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Article by Moshiachy Thisyday
To earn your CCNA or CCNP certification, you’ve got to understand the basics of trunking. This is not just a CCNA topic – it’s essential to have a complicated understanding of trunking and etherchannels to move the BCMSN exam and earn your CCNP as well. Before we deal with those superior topics, though, it’s worthwhile to master the basics!
A trunk allows inter-VLAN visitors to move between immediately connected switches. By default, a trunk port is a member of all VLANs, so visitors for any and all VLANs can travel throughout this trunk. That includes broadcast site visitors!
The default mode of a swap port does differ between fashions, so always check your documentation. On Cisco 2950 switches, every single port is in dynamic fascinating mode by default, that means that every port is actively attempting to trunk. On these switches, the only motion wanted from us is to physically join them with a crossover cable. In just a few seconds, the port light turns inexperienced and the trunk is up and running. The command show interface trunk will confirm trunking.
How does the receiving change know what VLAN the body belongs to? The frames are tagged by the transmitting change with a VLAN ID, reflecting the number of the VLAN whose member ports should receive this frame. When the body arrives at the remote change, that change will look at this ID and then ahead the frame appropriately.
There are main trunking protocols it’s essential to understand and evaluate successfully, these being ISL and IEEE 802.1Q. Let’s check out the main points of ISL first.
ISL is a Cisco-proprietary trunking protocol, making it unsuitable for a multivendor environment. That’s one disadvantage, but there are others. ISL will place both a header and trailer onto the body, encapsulating it. This increases the overhead on the trunk line.
You know that the default VLAN is also referred to as the “native VLAN”, and another disadvantage to ISL is that ISL does not use the concept of the native VLAN. Which means that every single body transmitted across the trunk will likely be encapsulated.
The 26-byte header that’s added to the frame by ISL accommodates the VLAN ID; the 4-byte trailer comprises a Cyclical Redundancy Test (CRC) value. The CRC is a frame validity scheme that checks the frame’s integrity.
In flip, this encapsulation leads to one other potential issue. ISL encapsulation adds 30 bytes complete to the dimensions of the frame, potentially making them too massive for the switch to handle. (The maximum size for an Ethernet frame is 1518 bytes.)
IEEE 802.1q differs considerably from ISL. In distinction to ISL, dot1q doesn’t encapsulate frames. A four-byte header is added to the body, resulting in much less overhead than ISL. If the body is destined for hosts residing in the native VLAN, that header is not added. Because the header is barely four bytes in dimension, and is not even placed on each frame, using dot1q lessens the possibility of outsized frames. When the remote port receives an untagged body, the swap knows that these untagged frames are destined for the native VLAN.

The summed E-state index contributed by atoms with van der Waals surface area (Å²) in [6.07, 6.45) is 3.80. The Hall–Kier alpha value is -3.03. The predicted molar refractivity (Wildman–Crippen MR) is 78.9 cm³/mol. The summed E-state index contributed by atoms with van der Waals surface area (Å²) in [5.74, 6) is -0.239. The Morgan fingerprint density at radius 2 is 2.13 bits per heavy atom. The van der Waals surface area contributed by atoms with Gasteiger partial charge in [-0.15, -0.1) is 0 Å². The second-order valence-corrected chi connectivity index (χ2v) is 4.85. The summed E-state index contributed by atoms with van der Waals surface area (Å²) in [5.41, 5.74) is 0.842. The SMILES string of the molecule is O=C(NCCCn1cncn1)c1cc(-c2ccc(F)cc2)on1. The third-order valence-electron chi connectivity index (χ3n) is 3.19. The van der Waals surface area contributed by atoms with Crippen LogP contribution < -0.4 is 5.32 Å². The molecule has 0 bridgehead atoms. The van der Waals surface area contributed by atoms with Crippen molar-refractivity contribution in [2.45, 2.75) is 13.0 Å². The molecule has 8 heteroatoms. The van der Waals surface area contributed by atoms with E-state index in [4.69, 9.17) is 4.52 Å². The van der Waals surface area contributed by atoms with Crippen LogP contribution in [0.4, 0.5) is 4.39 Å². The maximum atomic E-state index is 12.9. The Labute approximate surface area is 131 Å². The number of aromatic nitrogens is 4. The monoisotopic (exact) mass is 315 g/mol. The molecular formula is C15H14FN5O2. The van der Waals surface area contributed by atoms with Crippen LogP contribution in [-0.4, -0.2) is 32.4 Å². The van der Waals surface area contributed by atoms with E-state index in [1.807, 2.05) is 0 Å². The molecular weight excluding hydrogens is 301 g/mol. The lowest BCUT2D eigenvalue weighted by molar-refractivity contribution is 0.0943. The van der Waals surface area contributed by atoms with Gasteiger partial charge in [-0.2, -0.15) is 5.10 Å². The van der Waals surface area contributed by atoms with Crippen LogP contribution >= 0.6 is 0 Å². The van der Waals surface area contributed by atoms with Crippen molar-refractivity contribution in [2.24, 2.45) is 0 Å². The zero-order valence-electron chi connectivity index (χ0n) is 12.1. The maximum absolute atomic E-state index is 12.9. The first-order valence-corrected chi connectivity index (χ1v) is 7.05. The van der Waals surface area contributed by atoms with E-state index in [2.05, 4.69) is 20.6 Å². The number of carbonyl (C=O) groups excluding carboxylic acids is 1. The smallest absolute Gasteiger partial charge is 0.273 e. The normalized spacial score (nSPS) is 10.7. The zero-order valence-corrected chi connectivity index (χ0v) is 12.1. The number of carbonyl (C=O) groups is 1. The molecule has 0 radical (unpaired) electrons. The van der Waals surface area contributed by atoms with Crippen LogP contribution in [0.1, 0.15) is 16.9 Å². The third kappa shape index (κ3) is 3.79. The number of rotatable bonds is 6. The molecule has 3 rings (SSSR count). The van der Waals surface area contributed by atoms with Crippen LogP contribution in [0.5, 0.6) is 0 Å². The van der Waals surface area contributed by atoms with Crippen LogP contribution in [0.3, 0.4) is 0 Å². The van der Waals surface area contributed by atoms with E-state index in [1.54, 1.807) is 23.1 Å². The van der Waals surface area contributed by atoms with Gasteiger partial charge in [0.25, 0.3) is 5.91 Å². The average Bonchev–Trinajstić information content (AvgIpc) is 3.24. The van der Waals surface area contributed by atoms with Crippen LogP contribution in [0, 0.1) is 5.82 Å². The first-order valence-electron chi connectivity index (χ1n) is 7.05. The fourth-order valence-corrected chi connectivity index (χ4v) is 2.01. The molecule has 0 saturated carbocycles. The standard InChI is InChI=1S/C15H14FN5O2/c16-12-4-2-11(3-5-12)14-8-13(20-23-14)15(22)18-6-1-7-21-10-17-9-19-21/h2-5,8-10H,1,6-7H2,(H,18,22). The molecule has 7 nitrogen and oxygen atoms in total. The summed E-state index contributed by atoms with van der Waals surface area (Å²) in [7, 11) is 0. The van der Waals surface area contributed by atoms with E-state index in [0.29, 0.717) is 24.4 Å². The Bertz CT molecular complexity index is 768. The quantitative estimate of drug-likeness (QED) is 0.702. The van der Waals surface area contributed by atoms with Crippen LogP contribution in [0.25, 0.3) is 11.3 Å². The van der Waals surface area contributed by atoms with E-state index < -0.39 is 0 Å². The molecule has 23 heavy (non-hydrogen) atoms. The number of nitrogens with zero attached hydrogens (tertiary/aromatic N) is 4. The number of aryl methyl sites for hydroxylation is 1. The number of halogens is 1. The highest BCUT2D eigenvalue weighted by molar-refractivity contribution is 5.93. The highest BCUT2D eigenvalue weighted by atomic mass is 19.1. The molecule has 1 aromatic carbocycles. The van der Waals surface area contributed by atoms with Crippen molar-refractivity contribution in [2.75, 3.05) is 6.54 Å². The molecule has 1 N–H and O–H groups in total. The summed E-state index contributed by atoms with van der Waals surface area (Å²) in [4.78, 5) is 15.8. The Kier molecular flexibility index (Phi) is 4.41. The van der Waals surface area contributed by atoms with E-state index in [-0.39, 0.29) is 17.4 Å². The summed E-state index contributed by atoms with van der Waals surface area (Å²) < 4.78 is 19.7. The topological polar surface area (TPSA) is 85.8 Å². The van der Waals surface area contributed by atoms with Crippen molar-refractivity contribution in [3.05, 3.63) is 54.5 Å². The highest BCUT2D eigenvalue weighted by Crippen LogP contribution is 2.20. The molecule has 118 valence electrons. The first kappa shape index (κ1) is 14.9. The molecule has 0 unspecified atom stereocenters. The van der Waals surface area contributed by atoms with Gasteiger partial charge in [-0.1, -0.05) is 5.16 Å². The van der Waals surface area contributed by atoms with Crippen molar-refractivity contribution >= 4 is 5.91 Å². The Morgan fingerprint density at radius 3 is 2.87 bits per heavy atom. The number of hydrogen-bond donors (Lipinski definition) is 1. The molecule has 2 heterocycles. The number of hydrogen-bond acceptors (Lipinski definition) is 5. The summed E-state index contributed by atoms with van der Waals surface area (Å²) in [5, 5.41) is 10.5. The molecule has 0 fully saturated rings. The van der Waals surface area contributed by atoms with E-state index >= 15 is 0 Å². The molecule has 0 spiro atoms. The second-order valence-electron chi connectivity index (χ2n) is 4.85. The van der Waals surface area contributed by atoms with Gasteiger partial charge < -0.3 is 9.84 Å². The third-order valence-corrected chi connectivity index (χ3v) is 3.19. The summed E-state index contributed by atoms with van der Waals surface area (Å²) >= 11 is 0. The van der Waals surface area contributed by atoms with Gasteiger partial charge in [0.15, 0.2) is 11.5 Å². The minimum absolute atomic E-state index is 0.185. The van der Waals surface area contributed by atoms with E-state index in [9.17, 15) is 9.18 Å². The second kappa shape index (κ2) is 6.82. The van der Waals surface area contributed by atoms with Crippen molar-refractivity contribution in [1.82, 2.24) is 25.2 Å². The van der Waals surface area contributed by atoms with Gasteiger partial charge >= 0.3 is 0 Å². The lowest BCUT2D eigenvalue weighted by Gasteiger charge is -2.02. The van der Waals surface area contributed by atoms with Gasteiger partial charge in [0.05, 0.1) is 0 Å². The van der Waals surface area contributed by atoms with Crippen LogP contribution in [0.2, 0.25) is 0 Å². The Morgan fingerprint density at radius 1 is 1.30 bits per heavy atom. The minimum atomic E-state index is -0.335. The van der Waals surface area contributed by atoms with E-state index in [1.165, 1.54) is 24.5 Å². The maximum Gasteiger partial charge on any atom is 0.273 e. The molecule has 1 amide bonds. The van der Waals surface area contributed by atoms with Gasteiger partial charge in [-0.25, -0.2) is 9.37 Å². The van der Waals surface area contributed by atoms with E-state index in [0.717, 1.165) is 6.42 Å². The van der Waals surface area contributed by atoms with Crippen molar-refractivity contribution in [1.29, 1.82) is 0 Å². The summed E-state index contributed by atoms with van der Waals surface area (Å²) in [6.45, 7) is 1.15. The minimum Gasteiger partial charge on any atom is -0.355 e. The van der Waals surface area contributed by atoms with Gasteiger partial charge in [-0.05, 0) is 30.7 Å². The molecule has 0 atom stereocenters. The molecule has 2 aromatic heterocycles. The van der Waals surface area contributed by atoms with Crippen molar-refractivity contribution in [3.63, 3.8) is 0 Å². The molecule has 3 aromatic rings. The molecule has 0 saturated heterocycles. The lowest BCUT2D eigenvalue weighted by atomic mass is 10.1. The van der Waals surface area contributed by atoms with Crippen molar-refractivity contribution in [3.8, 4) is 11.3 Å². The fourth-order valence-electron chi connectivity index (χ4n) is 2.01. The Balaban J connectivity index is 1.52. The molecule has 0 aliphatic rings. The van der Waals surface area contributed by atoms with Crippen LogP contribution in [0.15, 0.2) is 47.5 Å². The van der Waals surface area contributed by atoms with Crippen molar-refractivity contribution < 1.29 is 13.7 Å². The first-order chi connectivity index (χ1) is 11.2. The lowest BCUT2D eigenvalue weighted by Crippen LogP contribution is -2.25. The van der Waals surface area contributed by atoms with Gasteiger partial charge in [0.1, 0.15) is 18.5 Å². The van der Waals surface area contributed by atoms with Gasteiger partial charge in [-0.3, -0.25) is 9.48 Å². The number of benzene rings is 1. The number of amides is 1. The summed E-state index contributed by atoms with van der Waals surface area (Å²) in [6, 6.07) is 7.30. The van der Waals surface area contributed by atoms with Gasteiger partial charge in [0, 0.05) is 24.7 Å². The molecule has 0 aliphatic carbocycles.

Knowing the main points is the distinction between passing and failing your CCNA and CCNP exams. Maintain learning, get some fingers-on practice, and you’re in your approach to Cisco certification success!
BGP is without doubt one of the most complicated matters you’ll examine when pursuing your CCNP, if not essentially the most complex. I do know from personal expertise that when I was incomes my CCNP, BGP is the topic that gave me the most trouble at first. One thing I preserve reminding today’s CCNP candidates about, though, is that no Cisco technology is unimaginable to grasp for those who just break it down and understand the fundamentals before you start making an attempt to know the more advanced configurations.
BGP attributes are one such topic. You have bought well-identified necessary, well-known discretionary, transitive, and non-transitive. Then you definately’ve bought each particular person BGP attribute to recollect, and the order wherein BGP considers attributes, and what attributes even are… and a lot more! As with every other Cisco matter, we have to stroll before we can run. Let’s check out what attributes are and what they do in BGP.
BGP attributes are much like what metrics are to OSPF, RIP, IGRP, and EIGRP. You won’t see them listed in a routing table, but attributes are what BGP considers when selecting the perfect path to a destination when multiple legitimate (loop-free) paths exist.
When BGP has to decide between such paths, there’s an order by which BGP considers the trail attributes. For success on the CCNP exams, you’ll want to know this order. BGP looks at path attributes on this order:
Highest weight (Cisco-proprietary BGP worth)
Highest local preference (LOCAL_PREF)
Favor locally originated route.
Shortest AS_PATH is preferred.
Choose route with lowest origin code. Inner paths are most popular over exterior paths, and external paths are preferred over paths with an origin of “incomplete”.Lowest multi-exit discriminator (MED)
Exterior BGP routes most popular over Inside BGP routes.
If no external route, choose path with lowest IGP value to the following-hop router for iBGP.
Choose most recent route.
Select lowest BGP RID (Router ID).
If you do not know what these values are, or how they’re configured, do not panic! The subsequent several parts of this BGP tutorial will explain it all. So spend some time studying this order, and partly II of this free BGP tutorial, we’ll look at every of these values in detail. Preserve studying
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